Early Action: the State of Play 2021, measured by REAP
By the Climate Centre
A new report from the IFRC-hosted Risk-informed Early Action Partnership aims to contribute to the evidence base so “lessons can be learned about what works, what doesn’t, and what is still needed to take early action to the scale demanded by the increasing impacts of climate change.”
The impacts of climate change are coming faster and more fiercely than predicted, and it is the vulnerable who suffer most in related disasters, says Early Action: the State of Play 2021.
“But we can choose to act. Coordinated, coherent and systematic early warning and early action supports communities and people to respond to the increasing risks in a way that protects lives and livelihoods.”
The REAP findings have been been translated into seven key recommendations to drive a shift towards acting earlier, grouped three ways: collaboration and the linking of supply with demand, global commitment on policy and practice, and local- and country-level ownership.
The report concludes the world is currently on track to achieve the first of these: for 50 countries to integrate risk management and climate adaptation by 2025 to reduce climate impacts on people and environment.
‘We can choose to act. Early warning early action supports communities and people’
This is despite “inadequate resourcing, partial understanding of different types of risks, and limited international financial and technical support.
“Policies tend to be developed without consulting the most vulnerable groups and…are not necessarily operationalized due to the limited capacity of local authorities.”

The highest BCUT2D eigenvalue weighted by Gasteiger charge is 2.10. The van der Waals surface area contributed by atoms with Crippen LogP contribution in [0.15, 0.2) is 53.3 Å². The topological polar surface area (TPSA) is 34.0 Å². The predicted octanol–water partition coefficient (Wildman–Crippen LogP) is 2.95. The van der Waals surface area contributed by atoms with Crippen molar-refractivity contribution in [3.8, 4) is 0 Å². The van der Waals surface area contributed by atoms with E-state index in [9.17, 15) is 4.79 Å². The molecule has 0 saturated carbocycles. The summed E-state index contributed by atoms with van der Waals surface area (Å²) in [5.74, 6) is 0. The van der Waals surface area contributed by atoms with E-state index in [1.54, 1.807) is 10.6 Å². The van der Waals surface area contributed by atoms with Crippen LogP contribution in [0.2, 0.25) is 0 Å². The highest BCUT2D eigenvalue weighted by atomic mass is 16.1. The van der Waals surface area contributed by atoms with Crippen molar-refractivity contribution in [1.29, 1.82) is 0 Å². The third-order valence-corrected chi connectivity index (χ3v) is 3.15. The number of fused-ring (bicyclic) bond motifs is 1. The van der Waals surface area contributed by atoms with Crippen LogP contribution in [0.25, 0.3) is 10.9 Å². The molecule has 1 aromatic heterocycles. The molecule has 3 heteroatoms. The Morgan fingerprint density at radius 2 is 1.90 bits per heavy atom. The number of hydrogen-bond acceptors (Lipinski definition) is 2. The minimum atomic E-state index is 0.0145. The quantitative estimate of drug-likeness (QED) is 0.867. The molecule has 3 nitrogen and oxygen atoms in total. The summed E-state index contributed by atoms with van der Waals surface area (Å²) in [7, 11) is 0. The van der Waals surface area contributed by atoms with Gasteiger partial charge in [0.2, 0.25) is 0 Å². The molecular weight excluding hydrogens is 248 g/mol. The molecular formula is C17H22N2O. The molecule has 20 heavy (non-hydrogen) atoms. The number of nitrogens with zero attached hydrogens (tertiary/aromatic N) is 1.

Under Target 2, REAP foresees a billion more people covered by early action, and global mapping in 2020 showed that more than 2 million in nearly 60 countries are covered by “mechanisms connected to early action plans within the humanitarian sector”.
A further 170 million are covered by disaster risk finance and insurance, including microinsurance, but this area is “complex and multifaceted”.
The report adds that, anticipatory financing led by humanitarian actors is part of a bigger picture, and gaps in knowledge on what’s being done beyond the humanitarian system are “important and urgent” to close.
“There are myriad ways that early action can be resourced and an equally broad variety of financing instruments that can be used to disburse this funding. Further exploration [is] urgently needed.”
REAP’s Target 3 seeks investment of US$ 500 million in early warning system infrastructure and “institutions that target early action in ‘last/first mile’ communities”; as of last December, the partnership recorded “slightly fewer commitments” to this.
“The most at-risk countries and communities lack equipment, skills, and engagement in early warning systems, so the bulk of funding is directed towards…national hydro-meteorological (hydromet) systems, without acknowledging the broader social and economic components of hydromet early warning,” the report says.
Of the four targets, REAP tracked fewest commitments to the last, which foresees a billion more people covered by better early warning “connected to longer-term risk-management systems”.
But a range of organizations are specifically addressing the last-mile barrier for effective early warning, ensuring it is not only timely but also understood and acted upon by those at risk, including the World Bank’s Understanding Risk initiative and the IFRC’s Alert Hub.
The REAP State of Play report was launched at the regional climate week for the Middle East and North Africa in Dubai this week, where IFRC Under Secretary General Nena Stoiljkovic said that in scaling up climate action in the most vulnerable countries, National Societies would help ensure “communities are involved every step of the way”. (Photo: UNFCCC)